It created an event that successfully affected the entire Marvel Universe in a permanent fashion. Ten years later, plotline in Marvel’s comics are still affected by the events in that comic which pitched comic book hero against hero in a fashion that resonated with the politics of the time, pitting the ideals of Freedom against the pragmatism of Security. Anarchism Vs Fascism, with fists.
It also crossed over with almost every comic book, created mini-series for the properties whose creators were least happy with crossing over their storylines with this one, and saw those comics who did buckle under, rocket in sales. Comics that were barely selling 20-30K, found themselves selling 150K and more.
All creators at that time, paid on royalty, were very happy with this turn of events. Just slap a Civil War on the cover, fight some vague excuse to have one of their heroes cross with another, and their pay for that issue doubled. Even when the original series got later and later, dragging the tie-in crossover issues with it, sales remained strong.
Since then, Marvel has fought a war of attrition, as subsequent crossover events, Secret Invasion, Axis, Fear Itself, haven’t reached such heights. Oh, there’s nothing to sniff about, certainly the likes of Avengers Vs X-Men did rather well, as did their crossovers, but nowhere near to the same extent.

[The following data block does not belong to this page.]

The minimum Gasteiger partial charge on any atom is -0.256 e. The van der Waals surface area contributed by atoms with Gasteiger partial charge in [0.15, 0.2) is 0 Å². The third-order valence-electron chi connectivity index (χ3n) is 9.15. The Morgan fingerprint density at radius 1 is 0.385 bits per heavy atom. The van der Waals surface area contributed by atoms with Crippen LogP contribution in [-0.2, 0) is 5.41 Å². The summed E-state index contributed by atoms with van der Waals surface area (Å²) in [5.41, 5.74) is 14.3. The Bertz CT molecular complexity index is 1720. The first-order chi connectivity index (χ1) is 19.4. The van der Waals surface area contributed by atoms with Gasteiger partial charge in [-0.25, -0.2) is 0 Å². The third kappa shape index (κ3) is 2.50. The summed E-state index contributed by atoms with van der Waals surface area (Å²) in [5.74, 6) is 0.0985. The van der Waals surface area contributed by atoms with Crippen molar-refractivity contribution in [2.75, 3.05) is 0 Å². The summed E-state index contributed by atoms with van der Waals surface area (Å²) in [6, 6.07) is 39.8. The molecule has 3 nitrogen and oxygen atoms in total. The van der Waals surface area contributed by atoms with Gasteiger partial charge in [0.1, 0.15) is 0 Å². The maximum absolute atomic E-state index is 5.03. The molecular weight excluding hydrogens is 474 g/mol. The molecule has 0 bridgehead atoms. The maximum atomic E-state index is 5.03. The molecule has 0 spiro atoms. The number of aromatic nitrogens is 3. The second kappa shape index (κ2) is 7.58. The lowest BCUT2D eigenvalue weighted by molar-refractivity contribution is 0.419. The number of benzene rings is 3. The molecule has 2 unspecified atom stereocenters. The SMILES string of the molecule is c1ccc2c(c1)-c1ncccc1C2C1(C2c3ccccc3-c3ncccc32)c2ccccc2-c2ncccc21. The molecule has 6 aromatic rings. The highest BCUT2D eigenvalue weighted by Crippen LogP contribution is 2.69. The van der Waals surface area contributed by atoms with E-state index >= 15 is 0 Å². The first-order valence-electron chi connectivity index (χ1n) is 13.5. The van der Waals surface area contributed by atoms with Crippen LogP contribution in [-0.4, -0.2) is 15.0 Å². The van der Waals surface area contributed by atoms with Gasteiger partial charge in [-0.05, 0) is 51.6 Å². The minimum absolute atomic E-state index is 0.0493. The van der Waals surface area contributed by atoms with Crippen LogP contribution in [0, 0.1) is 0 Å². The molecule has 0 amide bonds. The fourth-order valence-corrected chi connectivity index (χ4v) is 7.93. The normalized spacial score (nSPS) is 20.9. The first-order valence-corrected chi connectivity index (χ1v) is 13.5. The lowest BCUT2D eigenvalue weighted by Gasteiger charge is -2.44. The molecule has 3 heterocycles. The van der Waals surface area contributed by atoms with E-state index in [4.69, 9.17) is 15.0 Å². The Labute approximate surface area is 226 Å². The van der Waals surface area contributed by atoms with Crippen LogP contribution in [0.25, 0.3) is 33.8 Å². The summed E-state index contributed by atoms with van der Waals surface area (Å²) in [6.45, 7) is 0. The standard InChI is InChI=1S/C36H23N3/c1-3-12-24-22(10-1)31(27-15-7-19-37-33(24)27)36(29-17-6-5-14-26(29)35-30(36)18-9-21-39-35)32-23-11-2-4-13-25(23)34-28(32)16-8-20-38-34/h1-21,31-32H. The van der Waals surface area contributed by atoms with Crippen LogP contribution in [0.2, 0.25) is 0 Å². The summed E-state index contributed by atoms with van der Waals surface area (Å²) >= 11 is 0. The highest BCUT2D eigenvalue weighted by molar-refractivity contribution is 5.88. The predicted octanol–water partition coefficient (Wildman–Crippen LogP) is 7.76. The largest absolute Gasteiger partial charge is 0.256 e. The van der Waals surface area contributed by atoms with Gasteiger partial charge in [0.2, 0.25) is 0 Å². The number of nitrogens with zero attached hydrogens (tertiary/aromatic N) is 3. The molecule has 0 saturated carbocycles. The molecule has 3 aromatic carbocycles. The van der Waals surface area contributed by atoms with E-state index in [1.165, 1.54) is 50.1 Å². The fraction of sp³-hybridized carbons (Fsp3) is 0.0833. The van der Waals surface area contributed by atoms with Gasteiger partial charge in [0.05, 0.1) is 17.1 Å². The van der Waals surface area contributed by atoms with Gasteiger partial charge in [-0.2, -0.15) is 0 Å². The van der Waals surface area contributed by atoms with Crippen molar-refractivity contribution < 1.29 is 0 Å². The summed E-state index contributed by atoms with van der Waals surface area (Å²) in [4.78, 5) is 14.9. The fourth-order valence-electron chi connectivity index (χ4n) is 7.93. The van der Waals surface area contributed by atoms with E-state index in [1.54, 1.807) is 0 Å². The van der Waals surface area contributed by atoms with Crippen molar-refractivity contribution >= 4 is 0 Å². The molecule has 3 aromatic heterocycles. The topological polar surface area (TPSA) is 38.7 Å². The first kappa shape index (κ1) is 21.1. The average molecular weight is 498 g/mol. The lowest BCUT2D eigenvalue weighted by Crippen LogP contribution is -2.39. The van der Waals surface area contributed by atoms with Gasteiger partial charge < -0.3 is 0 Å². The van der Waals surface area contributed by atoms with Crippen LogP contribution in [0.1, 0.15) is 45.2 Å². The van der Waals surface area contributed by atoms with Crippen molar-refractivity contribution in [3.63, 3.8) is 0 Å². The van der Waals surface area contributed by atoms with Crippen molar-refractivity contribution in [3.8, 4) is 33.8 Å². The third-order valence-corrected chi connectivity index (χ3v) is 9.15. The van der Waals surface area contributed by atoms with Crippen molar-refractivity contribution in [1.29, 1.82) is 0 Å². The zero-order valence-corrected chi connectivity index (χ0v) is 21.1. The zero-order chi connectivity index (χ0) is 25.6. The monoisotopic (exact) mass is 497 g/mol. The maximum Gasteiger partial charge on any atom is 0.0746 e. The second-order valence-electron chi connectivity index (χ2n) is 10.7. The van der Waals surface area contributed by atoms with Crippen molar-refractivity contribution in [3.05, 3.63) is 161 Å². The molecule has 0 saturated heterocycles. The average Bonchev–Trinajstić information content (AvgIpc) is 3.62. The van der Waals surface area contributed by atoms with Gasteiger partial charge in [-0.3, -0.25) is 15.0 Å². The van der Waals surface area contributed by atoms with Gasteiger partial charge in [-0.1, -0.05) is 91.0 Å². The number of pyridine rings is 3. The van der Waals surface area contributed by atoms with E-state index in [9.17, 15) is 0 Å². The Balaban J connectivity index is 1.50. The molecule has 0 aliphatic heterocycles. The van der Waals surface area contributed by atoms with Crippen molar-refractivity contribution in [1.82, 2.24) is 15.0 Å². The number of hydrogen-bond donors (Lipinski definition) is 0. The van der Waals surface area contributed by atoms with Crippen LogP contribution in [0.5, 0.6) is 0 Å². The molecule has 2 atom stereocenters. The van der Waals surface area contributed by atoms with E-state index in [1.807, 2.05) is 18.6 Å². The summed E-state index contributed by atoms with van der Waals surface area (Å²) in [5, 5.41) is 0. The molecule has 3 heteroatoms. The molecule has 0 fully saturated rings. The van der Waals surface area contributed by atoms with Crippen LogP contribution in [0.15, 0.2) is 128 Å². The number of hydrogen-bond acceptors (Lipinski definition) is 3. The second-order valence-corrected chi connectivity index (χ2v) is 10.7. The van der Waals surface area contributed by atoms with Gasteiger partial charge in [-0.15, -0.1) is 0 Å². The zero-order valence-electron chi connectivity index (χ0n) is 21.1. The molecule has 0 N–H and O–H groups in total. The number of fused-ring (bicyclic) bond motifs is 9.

And so much emphasis was placed upon the current crossover, renamed Civil War II, in the light of the Captain America movie and pitting Iron Man against Captain Marvel, again ripping the themes from the headlines. Surely this would see the sequel outdo the original?
It seems not. The central series has sold well, undeniably, but the crossover issues seem to have suffered. Rather than receiving a boost, sales seem to have taken a hit.
From the Top 100, which admittedly sees Marvel place only nine books in the top fifty, it is only 41, 47 and 50 that are Civil War crossovers, The Fallen and The Accused which were one shot extensions of the main series, and Deadpool which has nothing actually to do with the crossover at all, they thought it was just funny to pretend it was.
The comics that are doing well, comparatively at least, are the Star Wars books, Amazing Spider-Man which placed at no 4, the only Marvel comic in the top 10, and Spider-Man Deadpool – all of which are not Civil War II crossover books.
The highest placed ongoing series that crossed over with Civil War II was Invincible Iron Man #12 at 55 and plenty of that was based on Riri Williams. While Amazing Spider-Man #16 is in the top ten. Civil War II: Amazing Spider-Man is at 65.
Whatever its reason, whatever the analysis (and there will be plenty), despite having a movie on the screen, a Free Comic Book Day launch, the might of Disney and a far more able marketing department, Civil War II is a bust. Even without the DC Rebirth promotional launch, the fact that the best selling titles are the ones without a crossover, may make for some serious rethinking for events to come.
And as for having a similar impact to the original Civil War, aside from the death of Hulk at the hands of Hawkeye, that seems it. So far. Certainly the story seemed to have forgotten much that happened between Captain America and Tony Stark during the whole Time Runs Out incident.
Still, Marvel Now Again is almost upon us, with Champions #1 and all that this entails, which may fix much of these ills.
You never know.